Galina Mihaylova & Anton Ivanov

Call CQ on CW

What should you do first?

Decide which scope you will use. What range has good mileage for the road you want to cover? The monthly MIC (Maximum Usable Frequency) tables published in magazines and on many sites can help you in this regard.

Check which parts of the range are reserved for CW operation and which are allowed in your country. On most scopes they are at the bottom of the scope. Consult the IARU band plan on the IARU website and national regulatory documents.

Listen for a while on the frequency you have chosen to use to check if it is clear or not.

And after this?

If the frequency appears clear, ask if it is not in use. Pass “QRL?” at least twice in a few seconds. Pass only “?” not proper procedure. Interrogative only means “I want to ask”; the problem is you don’t want to ask about anything.

“QRL?” (with a question mark) means “Is this frequency used?”.

Do not transmit “QRL K” as we sometimes hear. This will mean “is this frequency in use? I transfer to you”. Whom? Only “QRL?” is correct.

If the frequency is in use, someone will answer “R” (Yes, understood), “Y” (Yes), or “R QSY”, or “QRL”, “C” (Confirm), etc. It is natural, logical and ethical to look for another frequency.

If a pure frequency is found?

Call CQ. How?

Send CQs at the rate you want them answered. Never transmit faster than you can receive.


“AR” stands for “End of line (for now)” or “I’m done with this show,” while “K” stands for “Go on, you are.” This means that you should always end your CQ with “AR”, never with “K”, because there is no one to give the transmission to yet.

Do not end your CQ with “AR K”: it will mean “I’m done with this show, give it to you”. There is no one to transfer the show to yet. End your CQ with “AR”. It is true that we often hear “AR K” on the scope, but this is not the correct procedure!

Using “PSE” at the end of CQ (eg “CQ CQ DE … PSE K”) may seem very polite, but it is not necessary. It has no additional value. And as an addition, the use of “K” is also incorrect. Just use “AR” at the end of your CQ.

Give your initial two to four times, definitely no more.

Do not transmit an endless series of CQs, but only your initial once at the end. If you think that a longer CQ increases your chances of getting a response, you are wrong. In reality, the effect is just the opposite. The station that might be interested in calling you wants to know your call sign first and certainly isn’t interested in listening to your endless string of CQ CQ CQ…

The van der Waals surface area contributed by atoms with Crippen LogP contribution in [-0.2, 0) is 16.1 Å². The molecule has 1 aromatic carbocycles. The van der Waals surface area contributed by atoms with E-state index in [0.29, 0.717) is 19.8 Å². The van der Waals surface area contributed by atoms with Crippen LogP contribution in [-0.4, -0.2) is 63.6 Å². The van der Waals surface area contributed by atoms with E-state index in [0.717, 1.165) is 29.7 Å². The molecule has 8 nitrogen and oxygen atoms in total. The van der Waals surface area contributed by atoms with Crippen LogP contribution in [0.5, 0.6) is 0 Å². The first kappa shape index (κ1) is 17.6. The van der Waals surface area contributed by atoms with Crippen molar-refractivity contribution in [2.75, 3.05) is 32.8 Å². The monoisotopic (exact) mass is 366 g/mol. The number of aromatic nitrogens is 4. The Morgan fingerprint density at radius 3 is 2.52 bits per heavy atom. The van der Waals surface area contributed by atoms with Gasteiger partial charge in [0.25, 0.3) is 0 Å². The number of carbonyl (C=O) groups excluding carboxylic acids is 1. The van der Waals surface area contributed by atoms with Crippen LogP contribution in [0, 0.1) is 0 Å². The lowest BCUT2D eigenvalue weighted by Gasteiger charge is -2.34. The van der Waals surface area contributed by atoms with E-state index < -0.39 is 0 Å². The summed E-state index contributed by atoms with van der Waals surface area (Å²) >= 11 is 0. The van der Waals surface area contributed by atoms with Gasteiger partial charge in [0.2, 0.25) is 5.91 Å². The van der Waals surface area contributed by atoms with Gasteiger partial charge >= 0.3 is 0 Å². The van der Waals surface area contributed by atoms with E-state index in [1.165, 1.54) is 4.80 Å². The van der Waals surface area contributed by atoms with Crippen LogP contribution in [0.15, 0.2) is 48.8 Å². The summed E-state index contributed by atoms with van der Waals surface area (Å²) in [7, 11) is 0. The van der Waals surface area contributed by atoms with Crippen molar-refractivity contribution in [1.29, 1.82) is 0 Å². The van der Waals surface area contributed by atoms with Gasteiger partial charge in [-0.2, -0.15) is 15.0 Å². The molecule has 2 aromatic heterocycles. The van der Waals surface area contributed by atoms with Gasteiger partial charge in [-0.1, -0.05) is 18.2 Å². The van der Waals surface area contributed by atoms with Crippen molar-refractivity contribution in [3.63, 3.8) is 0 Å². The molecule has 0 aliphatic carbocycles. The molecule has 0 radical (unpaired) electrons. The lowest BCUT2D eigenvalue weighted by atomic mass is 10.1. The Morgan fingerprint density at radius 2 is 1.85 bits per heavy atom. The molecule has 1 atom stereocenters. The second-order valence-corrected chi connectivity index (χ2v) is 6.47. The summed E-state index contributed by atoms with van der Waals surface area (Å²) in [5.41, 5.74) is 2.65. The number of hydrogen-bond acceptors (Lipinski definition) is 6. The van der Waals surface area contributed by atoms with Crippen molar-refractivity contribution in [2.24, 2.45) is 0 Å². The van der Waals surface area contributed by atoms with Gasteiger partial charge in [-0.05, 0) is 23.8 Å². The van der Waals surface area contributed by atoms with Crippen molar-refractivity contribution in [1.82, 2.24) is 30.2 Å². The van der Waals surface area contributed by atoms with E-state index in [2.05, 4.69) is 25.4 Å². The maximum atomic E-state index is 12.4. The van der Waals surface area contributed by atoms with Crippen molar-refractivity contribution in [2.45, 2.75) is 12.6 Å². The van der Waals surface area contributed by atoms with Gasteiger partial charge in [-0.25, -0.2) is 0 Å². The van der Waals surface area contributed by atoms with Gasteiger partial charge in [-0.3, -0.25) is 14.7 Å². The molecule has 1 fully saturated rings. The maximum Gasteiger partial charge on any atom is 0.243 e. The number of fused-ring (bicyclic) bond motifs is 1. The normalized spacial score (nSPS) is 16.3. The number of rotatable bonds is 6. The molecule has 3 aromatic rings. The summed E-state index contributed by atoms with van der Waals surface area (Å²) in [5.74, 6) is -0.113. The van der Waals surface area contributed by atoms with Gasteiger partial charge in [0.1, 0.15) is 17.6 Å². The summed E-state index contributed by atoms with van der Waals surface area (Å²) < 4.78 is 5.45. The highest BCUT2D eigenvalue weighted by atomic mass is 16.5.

It is much better to transmit a few short CQs “CQ CQ de F9ZZZ F9ZZZ AR”) than a long carousel CQ CQ CQ CQ … -15 times-de F9ZZZ CQ CQ CQ … -15 more times- de F9ZZZ AR”).

If you are calling CQ and want to operate on spread frequencies (receive on a different frequency than you are transmitting on), mention your receive frequency on every QSO. Example: end your CQ with “UR 5/10…” or “UR 5…” or “QSX 1822…” (which means you’re listening on 1.822 kHz; “QSX” means “listening on. ..”).

Merged characters

Amalgamated characters (also called short or professional characters) are characters formed by combining two characters into one without a space between them.

“AR” used at the end of the transmission is a merged character.

Other commonly used fusion characters are:

  • “AS”
  • “CL”
  • “SK”
  • “HH”

“VK” (see below) and “KN” (see below) are not fused characters, as the two letters of these abbreviations are transmitted with a space between them.

Call CQ DX

Just transmit “CQ DX” instead of “CQ”. If you want to work DX from a specific area, call for example “CQ JA CQ JA I1ZZZ I1ZZZ JA AR” (call for stations from Japan), or “CQ NA CQ NA…” (call for stations from North America), etc. n. You can also make a CQ DX call excluding an area, for example if you don’t want to work with European stations: “CQ DX CQ DX I1ZZZ I1ZZZ DX NO EU AR”, but that will sound a bit aggressive.

You can also name a specific continent: NA = North America, SA=South America, AF=Africa, AS=Asia, EU=Europe, OC=Oceania.

Even if a station from your continent calls you, always be polite. Maybe he’s a beginner. Give him a quick report and log it. In fact, you may be a new country to him!

Call a specific station (direct call)

Let’s say you want to call DL0ZZZ with whom you have a sked. Here’s how you do it: “DLOZZZ DLOZZZ SKED DE LZ2ZZZ KN. Note the KN at the end, which means you only want the other station to call you.

If, regardless of the specific call, nowhoever else called you, give him a short report and hand him “SRI HVE SKED WID DL0ZZZ 73…”.

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